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SECRETS by Daniel Ellsberg


A Memoir of Vietnam and the Pentagon Papers

by Daniel Ellsberg

Pub Date: Oct. 14th, 2002
ISBN: 0-670-03030-9
Publisher: Viking

A well-crafted, windmill-tilting autobiography by the famed cold warrior turned antiwar activist.

A former Marine officer and civilian employee in Vietnam, Ellsberg knew early on that the war would lead to heartache for America; as early as the fall of 1961, he recalls, he believed “that nothing we were trying to do was working or was likely to get better.” Armed with “go-anywhere” clearance and allied with the likes of John Paul Vann (the subject of Neal Sheehan’s A Bright, Shining Lie, 1988), Ellsberg had ample opportunities to prove himself right. What is more, he writes here, just about everyone in the American command knew full well that the Vietnam War was a senseless slaughter, the product of think-tankers’ fond wishes and blind faith in American might and technological prowess; still, the habitually blundering leadership ignored clear signs of disaster, and when it did, Ellsberg writes, “I foresaw very strong tendencies to try to recoup early failures and break out of a stalemate by expanding the war still further.” Determined to bring this folly to a conclusion, Ellsberg, by the late 1960s an analyst for the Rand Corporation, decided to expose more than 7,000 pages of secret material that provided “documentary evidence of lying, by four presidents and their administrations over twenty-three years, to conceal plans and actions of mass murder.” When portions of the so-called Pentagon Papers were released by the New York Times and other publications, he writes, sitting president Richard Nixon at first seemed happy to have support for his don’t-blame-me argument, then worried that secret documents from his own administration would be leaked to the media—which, Ellsberg writes, set in motion the chain of spying that ended in the Watergate affair and Nixon’s resignation. Throughout, Ellsberg is convinced of the justice of his cause—as will be many of his readers, on seeing the evidence amassed here of the criminality of our recent politics.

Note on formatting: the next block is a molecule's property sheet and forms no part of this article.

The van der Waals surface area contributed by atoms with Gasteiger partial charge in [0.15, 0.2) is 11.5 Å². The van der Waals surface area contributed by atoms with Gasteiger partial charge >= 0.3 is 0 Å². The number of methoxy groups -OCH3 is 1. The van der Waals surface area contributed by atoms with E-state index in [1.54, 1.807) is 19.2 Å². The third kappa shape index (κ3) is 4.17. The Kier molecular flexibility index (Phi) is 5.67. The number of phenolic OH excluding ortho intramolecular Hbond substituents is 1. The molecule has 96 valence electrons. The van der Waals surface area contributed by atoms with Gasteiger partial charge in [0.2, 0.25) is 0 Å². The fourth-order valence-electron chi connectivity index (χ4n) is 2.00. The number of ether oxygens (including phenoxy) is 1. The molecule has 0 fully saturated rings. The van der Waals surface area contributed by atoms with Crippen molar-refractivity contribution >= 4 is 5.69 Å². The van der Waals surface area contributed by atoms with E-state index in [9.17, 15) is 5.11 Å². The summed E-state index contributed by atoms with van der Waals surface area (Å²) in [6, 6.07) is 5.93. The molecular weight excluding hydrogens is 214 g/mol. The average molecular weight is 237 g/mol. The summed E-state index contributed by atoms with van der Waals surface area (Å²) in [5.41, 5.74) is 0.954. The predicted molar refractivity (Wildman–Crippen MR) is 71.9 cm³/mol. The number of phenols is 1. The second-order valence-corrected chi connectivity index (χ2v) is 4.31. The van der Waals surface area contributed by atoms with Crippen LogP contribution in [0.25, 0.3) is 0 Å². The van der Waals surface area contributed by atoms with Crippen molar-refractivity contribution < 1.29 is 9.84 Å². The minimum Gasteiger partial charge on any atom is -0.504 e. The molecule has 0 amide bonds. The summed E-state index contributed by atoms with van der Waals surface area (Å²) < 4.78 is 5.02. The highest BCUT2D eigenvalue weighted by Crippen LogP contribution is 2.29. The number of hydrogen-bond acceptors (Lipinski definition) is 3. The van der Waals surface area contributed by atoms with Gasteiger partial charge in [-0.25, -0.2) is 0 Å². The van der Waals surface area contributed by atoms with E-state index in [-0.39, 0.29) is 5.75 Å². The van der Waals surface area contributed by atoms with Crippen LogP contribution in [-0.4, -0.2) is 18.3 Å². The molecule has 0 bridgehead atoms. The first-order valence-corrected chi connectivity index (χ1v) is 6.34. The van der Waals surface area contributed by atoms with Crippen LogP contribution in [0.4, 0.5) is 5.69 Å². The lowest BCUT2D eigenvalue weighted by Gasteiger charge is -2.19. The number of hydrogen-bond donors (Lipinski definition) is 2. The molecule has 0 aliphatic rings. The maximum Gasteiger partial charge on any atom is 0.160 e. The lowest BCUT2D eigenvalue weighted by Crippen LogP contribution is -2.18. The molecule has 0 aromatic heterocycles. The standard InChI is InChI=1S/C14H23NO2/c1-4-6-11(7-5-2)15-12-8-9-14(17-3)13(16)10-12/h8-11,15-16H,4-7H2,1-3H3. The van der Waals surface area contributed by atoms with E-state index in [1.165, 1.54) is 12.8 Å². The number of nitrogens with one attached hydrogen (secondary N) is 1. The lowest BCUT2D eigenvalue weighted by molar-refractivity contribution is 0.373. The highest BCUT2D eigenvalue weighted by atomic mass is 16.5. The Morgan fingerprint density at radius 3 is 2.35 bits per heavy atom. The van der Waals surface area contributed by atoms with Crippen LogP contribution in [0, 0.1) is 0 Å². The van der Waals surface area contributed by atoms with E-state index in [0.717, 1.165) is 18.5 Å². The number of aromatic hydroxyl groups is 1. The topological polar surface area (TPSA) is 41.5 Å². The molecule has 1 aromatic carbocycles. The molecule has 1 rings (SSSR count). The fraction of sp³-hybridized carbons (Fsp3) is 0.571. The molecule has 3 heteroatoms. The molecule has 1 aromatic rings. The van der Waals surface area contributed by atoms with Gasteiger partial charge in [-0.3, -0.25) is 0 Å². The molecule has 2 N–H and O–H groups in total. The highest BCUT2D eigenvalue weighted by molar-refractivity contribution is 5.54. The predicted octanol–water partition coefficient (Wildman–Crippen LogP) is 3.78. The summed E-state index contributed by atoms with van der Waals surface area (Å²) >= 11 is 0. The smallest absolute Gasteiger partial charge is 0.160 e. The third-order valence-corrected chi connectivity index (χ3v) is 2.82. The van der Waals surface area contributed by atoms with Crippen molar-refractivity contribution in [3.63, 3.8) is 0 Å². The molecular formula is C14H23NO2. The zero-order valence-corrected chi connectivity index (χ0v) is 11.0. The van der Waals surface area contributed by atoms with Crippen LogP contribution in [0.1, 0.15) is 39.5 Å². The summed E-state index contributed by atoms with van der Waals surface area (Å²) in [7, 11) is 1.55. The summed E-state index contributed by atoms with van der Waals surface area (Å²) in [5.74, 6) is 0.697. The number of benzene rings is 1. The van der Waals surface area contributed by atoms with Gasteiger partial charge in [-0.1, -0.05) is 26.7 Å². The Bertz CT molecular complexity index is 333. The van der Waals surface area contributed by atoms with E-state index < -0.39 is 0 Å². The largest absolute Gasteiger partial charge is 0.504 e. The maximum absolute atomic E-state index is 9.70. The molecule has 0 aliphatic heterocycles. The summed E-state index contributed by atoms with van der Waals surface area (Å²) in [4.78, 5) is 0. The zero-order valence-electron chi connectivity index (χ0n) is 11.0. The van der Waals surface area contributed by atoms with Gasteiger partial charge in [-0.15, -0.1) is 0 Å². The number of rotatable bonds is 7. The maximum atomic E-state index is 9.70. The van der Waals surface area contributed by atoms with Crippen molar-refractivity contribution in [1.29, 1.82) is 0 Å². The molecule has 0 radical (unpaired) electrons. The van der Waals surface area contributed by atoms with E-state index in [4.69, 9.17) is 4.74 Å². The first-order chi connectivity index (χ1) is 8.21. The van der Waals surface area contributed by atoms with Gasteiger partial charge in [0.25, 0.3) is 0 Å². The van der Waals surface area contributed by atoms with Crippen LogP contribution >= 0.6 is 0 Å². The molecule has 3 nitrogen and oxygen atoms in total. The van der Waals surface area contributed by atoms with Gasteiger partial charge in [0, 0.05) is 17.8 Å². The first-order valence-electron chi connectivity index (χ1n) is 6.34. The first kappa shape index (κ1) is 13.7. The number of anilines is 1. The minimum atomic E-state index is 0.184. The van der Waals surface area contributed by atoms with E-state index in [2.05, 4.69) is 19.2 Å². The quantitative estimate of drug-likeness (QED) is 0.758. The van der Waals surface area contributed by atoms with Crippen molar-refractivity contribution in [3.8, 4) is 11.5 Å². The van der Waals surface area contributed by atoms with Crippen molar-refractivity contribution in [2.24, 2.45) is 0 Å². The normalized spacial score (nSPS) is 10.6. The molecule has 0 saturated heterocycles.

Thoughtful, full of righteous indignation—rightly so—and likely to be of great interest to students of the Vietnam War and domestic resistance thereto.